Issue 17

Pwn2Own 2017

The 10th Pwn2Own event happened this week, with a set of interesting vulnerabilities being discovered. Including a virtual machine escape in VMware Workstation based on a Microsoft Edge vulnerability, netting a record breaking $105.000. Trend Micro, the sponsor of the event, provides a high-level overview here.


LastPass fixes three password theft vulnerabilities

Tavis Ormandy, the same Google Project Zero researcher who discovered CloudBleed a few weeks back, reported on vulnerabilities he found in Lastpass that could leak credentials. They have been fixed, and Lastpass released a well-written blogpost on the issue.


Hackers threaten to wipe millions of Apple devices, demand ransom

A hacker group known as the Turkish Crime Family claims to have over 220 million compromised iCloud accounts in its possession. They demand $150.000 from Apple or they threaten to delete all data associated with those accounts.


Google eliminates Android adfraud botnet Chamois

Google removed a set of apps that were part of what they call the Chamois botnet. They were used to show fraudulent ads and downloading other malicious apps.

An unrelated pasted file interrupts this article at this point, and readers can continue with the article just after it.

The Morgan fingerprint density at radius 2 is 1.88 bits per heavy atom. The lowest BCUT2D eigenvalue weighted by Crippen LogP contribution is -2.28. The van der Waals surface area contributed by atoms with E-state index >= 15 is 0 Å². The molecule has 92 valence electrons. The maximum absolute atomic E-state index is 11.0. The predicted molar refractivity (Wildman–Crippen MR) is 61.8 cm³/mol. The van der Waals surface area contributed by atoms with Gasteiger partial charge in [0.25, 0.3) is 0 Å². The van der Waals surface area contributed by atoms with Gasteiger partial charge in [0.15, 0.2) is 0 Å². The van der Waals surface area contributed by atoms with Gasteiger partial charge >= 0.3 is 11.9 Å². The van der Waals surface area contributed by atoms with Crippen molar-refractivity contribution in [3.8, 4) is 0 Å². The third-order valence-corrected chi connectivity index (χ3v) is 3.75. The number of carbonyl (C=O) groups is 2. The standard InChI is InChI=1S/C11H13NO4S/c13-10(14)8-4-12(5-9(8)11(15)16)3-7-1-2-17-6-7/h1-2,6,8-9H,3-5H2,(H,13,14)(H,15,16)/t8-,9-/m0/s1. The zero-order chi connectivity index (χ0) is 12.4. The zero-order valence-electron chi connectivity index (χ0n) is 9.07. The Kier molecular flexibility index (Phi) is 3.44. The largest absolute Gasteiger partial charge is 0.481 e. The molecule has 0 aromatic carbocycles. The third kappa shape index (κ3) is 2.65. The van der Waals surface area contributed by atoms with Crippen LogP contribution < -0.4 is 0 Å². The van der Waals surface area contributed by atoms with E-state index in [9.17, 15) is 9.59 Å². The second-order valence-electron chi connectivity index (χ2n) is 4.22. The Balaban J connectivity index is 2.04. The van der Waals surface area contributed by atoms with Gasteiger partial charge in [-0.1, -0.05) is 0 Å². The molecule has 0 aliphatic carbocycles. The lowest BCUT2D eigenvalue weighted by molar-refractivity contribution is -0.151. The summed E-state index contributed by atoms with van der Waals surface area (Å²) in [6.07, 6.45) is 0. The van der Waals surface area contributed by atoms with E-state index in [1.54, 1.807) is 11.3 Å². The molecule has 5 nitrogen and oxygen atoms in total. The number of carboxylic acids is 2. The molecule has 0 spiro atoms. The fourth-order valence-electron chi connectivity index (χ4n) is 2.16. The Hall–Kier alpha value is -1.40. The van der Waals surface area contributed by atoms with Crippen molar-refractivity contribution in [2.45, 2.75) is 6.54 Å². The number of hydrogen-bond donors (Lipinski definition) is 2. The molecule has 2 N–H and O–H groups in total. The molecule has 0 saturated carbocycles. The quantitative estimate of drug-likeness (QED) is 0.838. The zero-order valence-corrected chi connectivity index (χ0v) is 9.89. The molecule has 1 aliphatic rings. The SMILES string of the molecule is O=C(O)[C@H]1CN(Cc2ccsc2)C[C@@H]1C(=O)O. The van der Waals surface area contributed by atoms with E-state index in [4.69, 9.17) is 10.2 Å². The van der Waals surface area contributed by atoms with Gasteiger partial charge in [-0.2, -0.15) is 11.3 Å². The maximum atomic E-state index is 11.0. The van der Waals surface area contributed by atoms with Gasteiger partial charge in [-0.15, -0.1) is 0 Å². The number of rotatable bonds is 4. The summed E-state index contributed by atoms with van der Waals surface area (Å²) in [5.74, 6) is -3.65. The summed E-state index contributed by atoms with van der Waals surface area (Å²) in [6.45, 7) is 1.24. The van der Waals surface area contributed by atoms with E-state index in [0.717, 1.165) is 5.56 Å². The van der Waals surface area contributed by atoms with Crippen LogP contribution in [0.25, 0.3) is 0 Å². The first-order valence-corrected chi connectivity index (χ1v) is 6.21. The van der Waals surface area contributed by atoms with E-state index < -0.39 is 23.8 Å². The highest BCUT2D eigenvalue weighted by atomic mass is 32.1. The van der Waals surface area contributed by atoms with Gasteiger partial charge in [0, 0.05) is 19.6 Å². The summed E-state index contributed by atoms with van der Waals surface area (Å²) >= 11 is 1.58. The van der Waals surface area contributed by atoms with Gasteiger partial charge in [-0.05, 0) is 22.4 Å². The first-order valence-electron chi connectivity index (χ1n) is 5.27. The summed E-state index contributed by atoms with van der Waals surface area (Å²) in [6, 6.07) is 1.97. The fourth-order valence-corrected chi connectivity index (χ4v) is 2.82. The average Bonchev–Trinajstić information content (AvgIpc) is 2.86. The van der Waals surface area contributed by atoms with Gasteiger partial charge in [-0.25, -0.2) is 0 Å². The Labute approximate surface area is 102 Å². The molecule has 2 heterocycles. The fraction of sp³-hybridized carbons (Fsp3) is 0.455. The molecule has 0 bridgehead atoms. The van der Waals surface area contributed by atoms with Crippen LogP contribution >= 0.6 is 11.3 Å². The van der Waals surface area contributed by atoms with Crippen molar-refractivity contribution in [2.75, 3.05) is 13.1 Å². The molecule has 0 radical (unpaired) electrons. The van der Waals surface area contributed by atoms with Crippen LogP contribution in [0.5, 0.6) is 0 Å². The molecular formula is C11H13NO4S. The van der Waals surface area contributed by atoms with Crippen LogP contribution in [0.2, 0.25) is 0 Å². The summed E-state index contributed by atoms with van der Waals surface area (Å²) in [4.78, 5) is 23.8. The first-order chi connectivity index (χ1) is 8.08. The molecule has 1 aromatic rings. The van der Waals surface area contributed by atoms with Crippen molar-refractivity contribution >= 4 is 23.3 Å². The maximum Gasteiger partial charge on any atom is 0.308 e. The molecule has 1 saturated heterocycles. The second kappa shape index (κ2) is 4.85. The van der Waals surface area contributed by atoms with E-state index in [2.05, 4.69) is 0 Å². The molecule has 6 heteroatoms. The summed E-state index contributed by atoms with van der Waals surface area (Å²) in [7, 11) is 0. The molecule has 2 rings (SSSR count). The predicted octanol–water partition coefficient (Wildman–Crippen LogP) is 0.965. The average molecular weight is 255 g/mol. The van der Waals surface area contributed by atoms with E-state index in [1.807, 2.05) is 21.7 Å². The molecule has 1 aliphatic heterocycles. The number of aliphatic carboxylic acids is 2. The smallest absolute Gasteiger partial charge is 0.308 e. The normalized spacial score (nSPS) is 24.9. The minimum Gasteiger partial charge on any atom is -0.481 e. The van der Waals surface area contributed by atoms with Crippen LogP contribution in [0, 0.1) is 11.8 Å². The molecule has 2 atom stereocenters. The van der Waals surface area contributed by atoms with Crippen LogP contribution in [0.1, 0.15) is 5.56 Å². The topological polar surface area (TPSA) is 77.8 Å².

Global spam volume goes back up to deliver huge pump-and-dump scam

As a follow-up to news of a few weeks back that spam levels dropped significantly, it seems the Necurs botnet is active again and has been used for an old-school stock scam.


Your Mac is not malware-proof: a look at the threats and defenses

A blogpost from Sophos taking a look at the threat landscape for Mac users.


Burglars can easily make Google Nest security cameras stop recording

Two flaws were found in Nest security cameras that can disable the camera for a short while. The patch is said to be ready but not yet put live.


New cloud-based keylogger slowly gaining momentum among criminals

This article takes a brief look at Nexuslogger, a cloud-based keylogger with a license fee and customer support.


Password rules are bullshit

An informative blogpost/rant from Jeff Atwood (of Stack Overflow and Discourse) on the frustration with password rules and the advocacy for only looking at length as a parameter for password strength, with maybe some pragmatic extra measures.


View into Alexey's Beltan way of working

A very interesting view in how Alexey Beltan, a hacker on the FBI most wanted list, hacked several large West Coast tech companies. Reads like a script for a Mr. Robot monologue :-)


forter/security-101-for-saas-startups: security tips for startups

This is a blogpost with all kinds of advise on what security measures to take as a startup. I found it to be a very useful resource with lots of pragmatic information. It's on Github so anyone can contribute.


Information warfare is not new

This article takes a fun look at how information warfare isn't new at all, neither is it Russian. Fascinating to see some examples of such warfare from Colonial times.